Geochemistry of Earth Surface Systems

1st Edition

A derivative of the Treatise on Geochemistry

Editors:

Description

Geochemistry of Earth Surface Systems offers an interdisciplinary reference for scientists, researchers and upper undergraduate and graduate level geochemistry students a sampling of articles on earth surface processes from The Treatise on Geochemistry that is more affordable than the full Treatise. For professionals, this volume will provide an overview of the field as a whole. For students, it will provide more in-depth introductory content than is found in broad-based geochemistry textbooks. Articles were selected from chapters across all volumes of the full Treatise, and include: Volcanic Degassing, Hydrothermal Processes, The Contemporary Carbon Cycle, Global Occurrence of Major Elements in Rivers, Organic Matter in the Contemporary Ocean, The Biological Pump, and Evolution of Sedimentary Rocks.

Key Features

  • Comprehensive, interdisciplinary and authoritative content selected by leading subject experts
  • Robust illustrations, figures and tables
  • Affordably priced sampling of content from the full Treatise on Geochemistry

Readership

professionals, researchers, and upper level undergraduate and graduate geochemistry students

Table of Contents

1. Volcanic degassing

2. Hydrothermal processes

3. The contemporary carbon cycle

4. The global sulfur cycle

5. The history of planetary degassing as recorded by noble gases

6. Natural weathering rates of silicate minerals

7. Soil formation

8. Global occurrence of major elements in rivers

9. Trace elements in river waters

10. The geologic history of the carbon cycle

11. Organic matter in the contemporary ocean

12. The biological pump

13. The biological pump in the past

14. The oceanic CaCO3 cycle

15. The global oxygen cycle

16. The global nitrogen cycle

17. Evolution of sedimentary rocks

18. Generation of mobile components during subduction of oceanic crust

Appendix 1, 2, 3, and 4

Details

No. of pages:
688
Language:
English
Copyright:
© 2011
Published:
Imprint:
Academic Press
Electronic ISBN:
9780080967073
Print ISBN:
9780080967066

About the editors

Karl Turekian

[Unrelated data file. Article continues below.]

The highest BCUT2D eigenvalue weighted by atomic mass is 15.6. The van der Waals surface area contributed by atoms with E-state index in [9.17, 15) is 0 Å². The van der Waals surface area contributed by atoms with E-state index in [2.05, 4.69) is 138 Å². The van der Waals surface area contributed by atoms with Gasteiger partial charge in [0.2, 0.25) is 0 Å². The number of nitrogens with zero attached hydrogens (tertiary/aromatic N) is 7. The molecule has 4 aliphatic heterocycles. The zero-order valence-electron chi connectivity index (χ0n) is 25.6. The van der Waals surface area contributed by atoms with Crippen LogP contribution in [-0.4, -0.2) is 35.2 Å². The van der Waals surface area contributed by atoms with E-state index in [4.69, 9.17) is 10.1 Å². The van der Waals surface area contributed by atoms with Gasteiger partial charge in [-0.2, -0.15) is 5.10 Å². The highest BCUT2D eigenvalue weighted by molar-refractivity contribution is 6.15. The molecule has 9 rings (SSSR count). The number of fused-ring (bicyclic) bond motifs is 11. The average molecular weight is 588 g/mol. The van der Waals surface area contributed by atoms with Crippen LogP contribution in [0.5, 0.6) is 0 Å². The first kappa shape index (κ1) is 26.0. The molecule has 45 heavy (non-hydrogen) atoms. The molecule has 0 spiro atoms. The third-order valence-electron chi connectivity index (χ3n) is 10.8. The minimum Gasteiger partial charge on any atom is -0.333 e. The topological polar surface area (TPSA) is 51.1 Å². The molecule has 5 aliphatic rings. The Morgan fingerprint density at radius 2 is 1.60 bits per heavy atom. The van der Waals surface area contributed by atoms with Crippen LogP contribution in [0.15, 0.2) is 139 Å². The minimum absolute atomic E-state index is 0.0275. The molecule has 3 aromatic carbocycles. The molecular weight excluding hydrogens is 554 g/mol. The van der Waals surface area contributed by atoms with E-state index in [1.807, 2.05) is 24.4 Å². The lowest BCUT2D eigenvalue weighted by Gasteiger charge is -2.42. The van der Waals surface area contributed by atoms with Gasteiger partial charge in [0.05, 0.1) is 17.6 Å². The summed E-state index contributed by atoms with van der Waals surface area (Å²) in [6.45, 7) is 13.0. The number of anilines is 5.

KARL KAREKIN TUREKIAN (1927–2013) Karl Turekian was a man of remarkable scientific breadth, with innumerable important contributions to marine geochemistry, atmospheric chemistry, cosmochemistry, and global geochemical cycles. He was mentor to a long list of students, postdocs, and faculty (at Yale and elsewhere), a leader in geochemistry, a prolific author and editor, and had a profound influence in shaping his department at Yale University. In 1949 Karl joined a graduate program in the new field of geochemistry at Columbia University under Larry Kulp with students Dick Holland and his fellow Wheaton alums Wally Broecker and Paul Gast. This was a propitious time as Columbia’s Lamont Geological Observatory had only been established a few years beforehand. It was during these years that Karl began to acquire the skills that led to his rapid emergence as a leader in geochemistry. After a brief postdoc at Columbia, Karl accepted a position as Assistant Professor of Geology at Yale University in 1956, where he set out to create a program in geochemistry from scratch. Karl spent the rest of his life on the Yale faculty and was immersed in geochemistry to the end. He was deeply involved in editing this edition of the massive Treatise on Geochemistry, which has grown to 15 volumes, until only a month before his passing away on 15 March 2013. Karl turned to the study of deep-sea cores and especially the analysis of trace elements to study the wide variety of geochemical processes that are recorded there. His work with Hans Wedepohl in writing and tabulating the Handbook of Geochemistry (Turekian, 1969) was a major accomplishment and this work was utilized by many generations of geochemists. Teaming up with his graduate students and in association with Paul Gast, he developed a mass spectrometry lab at Yale and began to thoroughly investigate the Rb–Sr isotopic systematics of deep-sea clays, not only as repositories but also as sites for exchange to occur and s